Flow Imaging Microscopy Blog

Ensuring Optimal Particle Analysis Results with Protein Samples

By Ben Spaulding, Laboratory Manager

In the pharmaceutical industry, there are many regulations and standards that are imposed on products and processes. Among these are U.S. Pharmacopeia Convention 788 Standard (Particulate Matter in Injections) and the U.S. Food & Drug Administration CFR Title 21 Part 211 (Current Good Manufacturing Practice for Finished Pharmaceuticals). The former standard can play a key role in biochemistry, assay, and formulations departments in both minor and major pharmaceutical companies.

Using our particle analysis services (PAS), a formulations scientist submitted a large number of protein samples, along with their specific buffer solution to our laboratory. Their current in-house analysis with a standard non-dynamic flow imaging instrument had been used to detect particulate material. However, they wanted to confirm these counts and obtain the actual images of the particles to see if they could make a determination of the nature of said particulate matter (i.e. protein aggregates, silicone oil droplets, glass vial shards, chemical precipitates, etc.).

The first sample we analyzed was the buffer/sample diluent. Although there had never been a previously detected issue with the in-house produced buffer, the FlowCam analysis detected a significant concentration of particles in the buffer. The data and images of the particles were reported back to our customer for evaluation. After a review of the results, the buffer production process optimization and the valuable protein sample analysis was put on hold. With the analysis goal being a pass/fail result when compared to the <788> standard, a high concentration of non-sample (buffer) particulates would certainly confound or even cause a “fail” result for the potential “passing” main protein samples.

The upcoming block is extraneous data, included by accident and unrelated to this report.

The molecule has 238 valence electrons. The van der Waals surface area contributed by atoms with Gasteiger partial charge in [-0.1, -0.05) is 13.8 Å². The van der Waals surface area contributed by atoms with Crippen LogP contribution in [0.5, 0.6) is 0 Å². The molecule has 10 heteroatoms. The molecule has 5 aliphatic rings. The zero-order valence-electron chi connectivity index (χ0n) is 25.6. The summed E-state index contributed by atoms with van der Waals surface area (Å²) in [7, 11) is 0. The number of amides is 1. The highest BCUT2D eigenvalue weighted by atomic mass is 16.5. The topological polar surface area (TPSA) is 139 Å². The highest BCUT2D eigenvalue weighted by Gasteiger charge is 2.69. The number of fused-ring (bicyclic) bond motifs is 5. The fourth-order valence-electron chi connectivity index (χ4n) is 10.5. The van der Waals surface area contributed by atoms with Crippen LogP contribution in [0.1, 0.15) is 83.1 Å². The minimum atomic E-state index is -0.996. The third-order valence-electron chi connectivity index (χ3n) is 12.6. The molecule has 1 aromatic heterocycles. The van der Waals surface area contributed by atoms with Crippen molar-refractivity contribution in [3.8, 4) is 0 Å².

After another iteration of buffer production and FlowCam analysis, the results confirmed a very low concentration of buffer particulates. These newly produced buffers were utilized with the protein samples to obtain reliable particle concentration data. Figure 1 shows a typical report from the analysis of a protein sample. Software filters created to sort the data into appropriate size ranges (based on Diameter ESD) and show the key ranges of ≥10μm and ≥25μm.


These filters allow for a quick determination of either a pass or fail result. Selecting the ≥25μm filter quickly pulls up an example collage of those particle images as seen in Figure 2.


We were able to not only determine if the protein samples passed the <788> standard but also detected and assisted in the elimination of a detrimental experimental variable (buffer particulates). Without the data and images provided by the FlowCam, these buffer particles may have erroneously been counted/included in the protein analysis. Additionaly, the images of the buffer particles indicated that they were silicon oil droplets. By using our PAS, our customer could quickly troubleshoot their buffer production methodology. 

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Topics: Protein Therapeutics, FlowCam Technology, Biopharmaceutical Research